I recommend taking a walking tour through the Old Town and maybe scheduling it for a weekday morning as it can quickly become overrun with tourists. During my first walkthrough, a rainstorm had just passed and most people were probably indoors. That left me with a wonderful first experience. However, during my second and third visits the sun was shining and people were in the streets. I’m grateful that I actually had a chance to visit without feeling claustrophobic while walking down the cobblestoned alleyways.
Visit the New Town
I happened upon the New Town because it’s where I stayed during my third visit to Prague over the course of the few weeks that I was in the Czech Republic. Not only was it a completely different vibe from my first neighborhood across the river, but it’s nothing like the Old Town either. The obvious difference is the “new” in New Town.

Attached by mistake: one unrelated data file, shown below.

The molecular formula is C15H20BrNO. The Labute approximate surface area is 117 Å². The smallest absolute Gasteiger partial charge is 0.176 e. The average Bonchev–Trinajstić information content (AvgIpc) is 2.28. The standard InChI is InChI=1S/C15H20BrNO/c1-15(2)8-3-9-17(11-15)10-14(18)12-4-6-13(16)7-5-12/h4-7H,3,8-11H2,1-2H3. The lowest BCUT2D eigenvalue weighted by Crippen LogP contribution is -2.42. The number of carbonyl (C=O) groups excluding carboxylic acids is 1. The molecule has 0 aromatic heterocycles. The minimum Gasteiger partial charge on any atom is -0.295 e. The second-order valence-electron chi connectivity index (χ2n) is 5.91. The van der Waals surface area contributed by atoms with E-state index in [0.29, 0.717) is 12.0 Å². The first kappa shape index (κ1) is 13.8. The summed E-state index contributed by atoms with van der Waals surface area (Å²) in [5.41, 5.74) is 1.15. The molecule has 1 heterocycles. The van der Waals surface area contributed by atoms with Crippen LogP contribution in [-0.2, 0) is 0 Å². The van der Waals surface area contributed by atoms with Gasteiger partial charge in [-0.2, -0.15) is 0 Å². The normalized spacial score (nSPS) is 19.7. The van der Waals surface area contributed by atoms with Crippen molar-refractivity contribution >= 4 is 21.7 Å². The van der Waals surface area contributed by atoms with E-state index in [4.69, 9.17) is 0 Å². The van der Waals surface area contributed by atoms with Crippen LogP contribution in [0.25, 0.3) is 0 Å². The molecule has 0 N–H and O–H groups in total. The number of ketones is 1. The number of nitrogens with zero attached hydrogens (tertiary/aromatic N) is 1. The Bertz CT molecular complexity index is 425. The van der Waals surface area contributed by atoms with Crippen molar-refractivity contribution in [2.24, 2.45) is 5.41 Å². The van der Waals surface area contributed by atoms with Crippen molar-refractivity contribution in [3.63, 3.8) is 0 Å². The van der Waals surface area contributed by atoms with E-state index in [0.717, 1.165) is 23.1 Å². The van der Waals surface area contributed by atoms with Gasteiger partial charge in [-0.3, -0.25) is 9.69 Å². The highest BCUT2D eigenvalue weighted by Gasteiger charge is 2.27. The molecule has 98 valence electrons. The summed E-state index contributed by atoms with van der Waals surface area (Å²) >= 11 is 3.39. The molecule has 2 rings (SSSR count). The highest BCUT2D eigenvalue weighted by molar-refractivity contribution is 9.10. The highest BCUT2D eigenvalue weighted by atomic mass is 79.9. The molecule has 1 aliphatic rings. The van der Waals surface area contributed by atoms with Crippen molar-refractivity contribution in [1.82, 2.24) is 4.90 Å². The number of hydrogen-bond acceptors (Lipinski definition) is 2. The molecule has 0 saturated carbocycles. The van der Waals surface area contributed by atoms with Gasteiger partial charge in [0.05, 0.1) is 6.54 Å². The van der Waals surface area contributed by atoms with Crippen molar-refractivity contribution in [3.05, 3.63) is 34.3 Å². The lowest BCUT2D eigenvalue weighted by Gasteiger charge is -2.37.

In the New Town you’ll find newer and more modern buildings and lodging. Nothing has to be preserved although that’s always nice. You’ll find hotel chains, restaurants, and cafes that are a little less traditional. I can’t tell you how excited I was to see a coffee shop that I originally discovered in Ostrava, Czech Republic. I was in love with their deserts and had no clue when I’d ever taste those delightful treats again. I also found a vegan restaurant with rave reviews although my food was just okay. These were things I couldn’t find in the Old Town no matter how much I walked around and searched.
Where to Stay in Prague